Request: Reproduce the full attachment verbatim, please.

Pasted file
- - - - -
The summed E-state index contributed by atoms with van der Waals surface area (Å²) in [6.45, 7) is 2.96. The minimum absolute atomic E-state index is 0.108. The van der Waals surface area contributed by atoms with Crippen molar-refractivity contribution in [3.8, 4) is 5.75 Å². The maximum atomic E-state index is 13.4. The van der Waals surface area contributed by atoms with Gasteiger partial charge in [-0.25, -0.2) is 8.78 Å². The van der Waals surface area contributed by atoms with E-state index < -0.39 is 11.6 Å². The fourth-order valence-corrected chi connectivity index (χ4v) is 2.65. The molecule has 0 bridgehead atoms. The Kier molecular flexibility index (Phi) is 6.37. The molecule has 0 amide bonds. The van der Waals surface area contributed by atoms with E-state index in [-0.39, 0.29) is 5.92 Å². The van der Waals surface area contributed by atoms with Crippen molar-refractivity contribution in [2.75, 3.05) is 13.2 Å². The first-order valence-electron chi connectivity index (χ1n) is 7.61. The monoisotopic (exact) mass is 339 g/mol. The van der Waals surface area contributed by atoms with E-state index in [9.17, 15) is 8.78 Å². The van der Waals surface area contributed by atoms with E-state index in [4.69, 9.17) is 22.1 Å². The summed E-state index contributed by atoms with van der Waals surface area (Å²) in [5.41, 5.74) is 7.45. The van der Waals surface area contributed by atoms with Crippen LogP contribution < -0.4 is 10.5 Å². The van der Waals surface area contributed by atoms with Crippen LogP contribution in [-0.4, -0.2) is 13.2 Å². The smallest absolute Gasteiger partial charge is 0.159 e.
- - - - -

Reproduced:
The summed E-state index contributed by atoms with van der Waals surface area (Å²) in [6.45, 7) is 2.96. The minimum absolute atomic E-state index is 0.108. The van der Waals surface area contributed by atoms with Crippen molar-refractivity contribution in [3.8, 4) is 5.75 Å². The maximum atomic E-state index is 13.4. The van der Waals surface area contributed by atoms with Gasteiger partial charge in [-0.25, -0.2) is 8.78 Å². The van der Waals surface area contributed by atoms with E-state index < -0.39 is 11.6 Å². The fourth-order valence-corrected chi connectivity index (χ4v) is 2.65. The molecule has 0 bridgehead atoms. The Kier molecular flexibility index (Phi) is 6.37. The molecule has 0 amide bonds. The van der Waals surface area contributed by atoms with E-state index in [-0.39, 0.29) is 5.92 Å². The van der Waals surface area contributed by atoms with Crippen molar-refractivity contribution in [2.75, 3.05) is 13.2 Å². The first-order valence-electron chi connectivity index (χ1n) is 7.61. The monoisotopic (exact) mass is 339 g/mol. The van der Waals surface area contributed by atoms with E-state index in [9.17, 15) is 8.78 Å². The van der Waals surface area contributed by atoms with E-state index in [4.69, 9.17) is 22.1 Å². The summed E-state index contributed by atoms with van der Waals surface area (Å²) in [5.41, 5.74) is 7.45. The van der Waals surface area contributed by atoms with Crippen LogP contribution < -0.4 is 10.5 Å². The van der Waals surface area contributed by atoms with Crippen LogP contribution in [-0.4, -0.2) is 13.2 Å². The smallest absolute Gasteiger partial charge is 0.159 e.